With the crashing impact of the pandemic on oil demand as well as on corporate bottom lines, several oil companies in the country are reportedly exploring options to unload shares or divest their assets.
Listed firm Phoenix Petroleum Philippines Inc. of Davao businessman Dennis Uy, in particular, has disclosed to the Philippine Stock Exchange (PSE) the approval given by its board of directors to look out for prospective takers of shareholdings that the company is setting for divestment.
The oil firm said its management has been permitted “to enter into negotiations under reasonable and acceptable terms and conditions advantageous to the Corporation with any third party corporations or any other entity or entities for the possible transfer, sale, mortgage or disposition of certain corporate properties, assets or investments as may be necessary and required.”
It added the divestment plan is “in relation and pursuant to the financial management program exercised by the corporation as part of its debt management and funding activities.”
In an earlier disclosure to the local bourse, the Uy-led oil firm similarly stated that it is “open to consider any investor willing to invest and believes in the operations of the company and can further add value to its business activities.”
According to industry sources, one of the prospective buyers that Phoenix Petroleum has been in talks with is Citadel Holdings Inc. of the Delgado group, a company with foray in the liquefied petroleum gas (LPG) sub-segment of the deregulated downstream oil sector.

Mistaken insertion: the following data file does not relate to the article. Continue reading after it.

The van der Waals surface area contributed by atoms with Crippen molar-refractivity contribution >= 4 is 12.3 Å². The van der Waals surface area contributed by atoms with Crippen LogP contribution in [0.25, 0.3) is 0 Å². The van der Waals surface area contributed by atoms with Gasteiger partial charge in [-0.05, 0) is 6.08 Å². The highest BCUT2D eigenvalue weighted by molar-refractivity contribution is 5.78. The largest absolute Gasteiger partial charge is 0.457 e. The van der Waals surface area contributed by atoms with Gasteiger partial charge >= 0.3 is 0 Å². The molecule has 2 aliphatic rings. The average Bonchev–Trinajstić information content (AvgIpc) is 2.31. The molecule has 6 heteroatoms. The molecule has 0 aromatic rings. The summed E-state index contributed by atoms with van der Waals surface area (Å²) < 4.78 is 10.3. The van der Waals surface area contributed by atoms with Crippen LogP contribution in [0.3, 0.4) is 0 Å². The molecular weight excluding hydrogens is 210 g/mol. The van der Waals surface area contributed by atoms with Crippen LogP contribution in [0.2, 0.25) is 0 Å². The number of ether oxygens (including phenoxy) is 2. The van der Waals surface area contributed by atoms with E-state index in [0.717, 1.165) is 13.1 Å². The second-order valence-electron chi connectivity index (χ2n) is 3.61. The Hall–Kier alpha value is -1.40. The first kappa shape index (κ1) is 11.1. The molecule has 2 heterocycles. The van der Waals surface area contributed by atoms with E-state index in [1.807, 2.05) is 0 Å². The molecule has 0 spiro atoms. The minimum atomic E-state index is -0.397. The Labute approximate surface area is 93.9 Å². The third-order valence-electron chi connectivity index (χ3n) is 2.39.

Apart from Phoenix Petroleum, another merger and acquisition (M&A) deal in the offing is the planned buyout by Villavicencio-led Filoil Energy Co. of the shareholdings of its partner, French firm Total, in their marketing and logistics joint venture that was cemented in 2016.
There are also industry talks circulating that another Villavicencio-held oil firm TWA Inc. is planning to sell; and one interested buyer is reportedly Liquigaz, a LPG company that is now under the ownership of Fernwood Holdings Inc.
The downstream oil sector had been heavily battered since the incursion of the pandemic last year; and while there had been green shoots of recovery in the fourth quarter, such gains are being eroded by the increasing rate of Covid-19 infections in the country.
To note, oil demand dropped by as much as 60 to 70-percent during the enforcement of strictest lockdowns in the second quarter last year; and that triggered the financial hemorrhage that most, if not all players, had suffered last year.
There had been previous expectations of recovery this year, but the very slow pace of Covid-19 inoculation program compounded by the speedy transmission of infection, has been putting the industry in another pace of shaky prospects. (MMV)